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Interview Questions for a Drug & Alcohol Counselor
Drug and alcohol addiction afflict tens of millions of people in this country alone. Recovery from these addictions can be a long and difficult process, and having a competent, well-qualified, supportive mental health professional can make a huge difference.
It is the responsibility of such professionals, then, to make sure they know the right questions to ask an addict in order to create a recovery plan that is effective for that person. The following interview questions for a drug and alcohol counselor will be helpful for those just entering that field, for professionals who have been practicing for a long time, and for potential clients who might want to know what to expect.
Type and Nature of Addiction(s)
The first questions you ask should deal with the nature of the addiction or addictions. This includes which drugs the patient is addicted to, how long they have been using them, and in what dosages. The goal is to identify immediate and life-threatening addictions that require immediate intervention.
For example, a heroin or methamphetamine addict is almost always in need of prompt inpatient care. Intensive detoxification efforts must be taken right away to minimize physical and mental damage from the drug, and any use of these drugs runs the risk of a lethal overdose.
On the other hand, some addictions, such as those to marijuana or alcohol, can be treated in a more relaxed, outpatient manner. Indeed, in cases where physical dependence does not necessitate immediate intervention, a long-term approach that emphasizes control over cravings as they arise and learning to go about daily life while avoiding triggers may be more successful in the long run.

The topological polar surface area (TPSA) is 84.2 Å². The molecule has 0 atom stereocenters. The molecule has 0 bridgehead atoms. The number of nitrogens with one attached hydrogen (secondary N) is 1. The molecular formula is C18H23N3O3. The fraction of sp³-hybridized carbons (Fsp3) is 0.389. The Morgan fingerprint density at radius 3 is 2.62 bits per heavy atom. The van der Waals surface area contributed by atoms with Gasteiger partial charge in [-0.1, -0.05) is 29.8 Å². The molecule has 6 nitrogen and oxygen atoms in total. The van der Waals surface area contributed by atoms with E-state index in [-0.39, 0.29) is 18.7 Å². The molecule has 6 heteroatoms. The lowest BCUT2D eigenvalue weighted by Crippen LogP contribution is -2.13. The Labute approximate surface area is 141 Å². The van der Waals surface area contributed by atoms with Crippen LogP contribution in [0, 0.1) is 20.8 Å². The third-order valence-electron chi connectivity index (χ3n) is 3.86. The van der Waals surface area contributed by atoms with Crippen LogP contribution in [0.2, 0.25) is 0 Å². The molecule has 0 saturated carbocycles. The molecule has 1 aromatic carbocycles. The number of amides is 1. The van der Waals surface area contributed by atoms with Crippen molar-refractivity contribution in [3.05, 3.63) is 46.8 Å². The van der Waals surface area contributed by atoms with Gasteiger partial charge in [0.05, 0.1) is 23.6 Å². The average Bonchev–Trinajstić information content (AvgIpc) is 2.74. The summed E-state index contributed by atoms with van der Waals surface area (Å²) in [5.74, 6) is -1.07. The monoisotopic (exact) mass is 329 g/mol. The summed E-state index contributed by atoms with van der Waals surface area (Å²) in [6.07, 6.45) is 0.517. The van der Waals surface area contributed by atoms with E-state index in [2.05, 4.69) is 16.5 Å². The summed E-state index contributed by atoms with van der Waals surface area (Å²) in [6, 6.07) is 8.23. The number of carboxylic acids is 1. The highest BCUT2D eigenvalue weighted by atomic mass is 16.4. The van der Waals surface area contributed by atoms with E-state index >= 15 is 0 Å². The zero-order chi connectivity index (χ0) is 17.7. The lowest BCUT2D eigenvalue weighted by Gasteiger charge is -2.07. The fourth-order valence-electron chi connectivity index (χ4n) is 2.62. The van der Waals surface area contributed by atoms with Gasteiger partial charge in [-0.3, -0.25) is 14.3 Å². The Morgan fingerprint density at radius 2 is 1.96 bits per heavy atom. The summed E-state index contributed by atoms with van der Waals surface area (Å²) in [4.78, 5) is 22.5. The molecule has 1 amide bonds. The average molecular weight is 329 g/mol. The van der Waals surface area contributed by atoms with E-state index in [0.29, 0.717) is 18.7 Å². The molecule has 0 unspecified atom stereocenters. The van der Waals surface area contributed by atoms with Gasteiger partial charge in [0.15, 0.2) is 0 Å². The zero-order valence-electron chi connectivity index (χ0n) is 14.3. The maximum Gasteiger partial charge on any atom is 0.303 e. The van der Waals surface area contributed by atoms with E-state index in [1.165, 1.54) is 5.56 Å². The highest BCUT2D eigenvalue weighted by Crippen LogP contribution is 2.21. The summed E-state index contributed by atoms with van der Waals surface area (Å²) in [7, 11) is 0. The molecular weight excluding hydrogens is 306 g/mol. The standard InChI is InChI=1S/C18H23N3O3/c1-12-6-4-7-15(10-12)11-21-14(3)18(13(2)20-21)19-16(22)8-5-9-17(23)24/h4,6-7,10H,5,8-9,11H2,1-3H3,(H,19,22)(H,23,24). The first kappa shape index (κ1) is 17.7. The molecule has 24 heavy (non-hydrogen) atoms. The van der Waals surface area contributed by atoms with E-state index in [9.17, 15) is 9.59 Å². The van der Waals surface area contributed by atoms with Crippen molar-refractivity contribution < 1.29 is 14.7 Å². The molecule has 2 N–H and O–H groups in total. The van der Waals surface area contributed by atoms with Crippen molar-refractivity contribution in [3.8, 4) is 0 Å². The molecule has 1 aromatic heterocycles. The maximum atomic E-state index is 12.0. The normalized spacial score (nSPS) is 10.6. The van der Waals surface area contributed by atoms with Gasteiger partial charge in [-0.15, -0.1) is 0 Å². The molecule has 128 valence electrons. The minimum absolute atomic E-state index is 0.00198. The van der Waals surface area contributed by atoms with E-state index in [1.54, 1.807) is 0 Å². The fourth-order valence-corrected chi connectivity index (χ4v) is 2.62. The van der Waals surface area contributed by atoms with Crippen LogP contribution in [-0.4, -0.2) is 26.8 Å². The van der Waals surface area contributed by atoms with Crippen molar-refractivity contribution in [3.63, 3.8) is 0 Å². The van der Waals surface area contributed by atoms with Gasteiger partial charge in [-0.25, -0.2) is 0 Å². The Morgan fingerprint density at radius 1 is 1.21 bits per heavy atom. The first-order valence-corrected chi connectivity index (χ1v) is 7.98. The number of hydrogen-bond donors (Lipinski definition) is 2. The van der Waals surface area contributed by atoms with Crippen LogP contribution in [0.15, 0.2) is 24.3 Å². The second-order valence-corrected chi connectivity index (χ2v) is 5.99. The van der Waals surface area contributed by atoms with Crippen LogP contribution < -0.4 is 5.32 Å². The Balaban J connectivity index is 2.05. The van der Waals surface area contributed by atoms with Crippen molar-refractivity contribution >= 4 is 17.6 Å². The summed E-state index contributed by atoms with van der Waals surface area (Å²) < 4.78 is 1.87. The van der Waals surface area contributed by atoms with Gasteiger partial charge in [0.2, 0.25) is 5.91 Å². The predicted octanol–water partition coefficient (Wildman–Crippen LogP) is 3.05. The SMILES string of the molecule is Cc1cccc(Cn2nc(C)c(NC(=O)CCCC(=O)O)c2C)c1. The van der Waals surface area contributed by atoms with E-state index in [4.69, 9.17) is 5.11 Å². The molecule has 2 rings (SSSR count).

Extent of Abuse
Knowing how often a patient uses a drug is also vital to determining the best treatment plan for that person. In addition, it may highlight an atypical dangerous addiction that requires special treatment. While alcohol addiction, as noted above, may usually be treated as an outpatient problem, strong daily abuse of alcohol might prompt a counselor to recommend inpatient care.
Ask questions that allow you to understand why the patient turned to drugs in the frist place and why they continue to abuse them. In many cases, there will be one or more serious underlying issues which, if left un-addressed, will seriously hamper any attempts at recovery.
The Purpose of Counseling
The most important thing to remember is that you, as a counselor, have the ultimate responsibility of helping to cure your patients of their addictions. This will not always be easy—it will probably never be. These interview questions for a drug and alcohol counselor can help you to better understand each patient, but you should take each case as a unique situation and tailor your sessions accordingly. No simple list will prepare you for every outcome, so keep an open mind and be willing to learn and grow.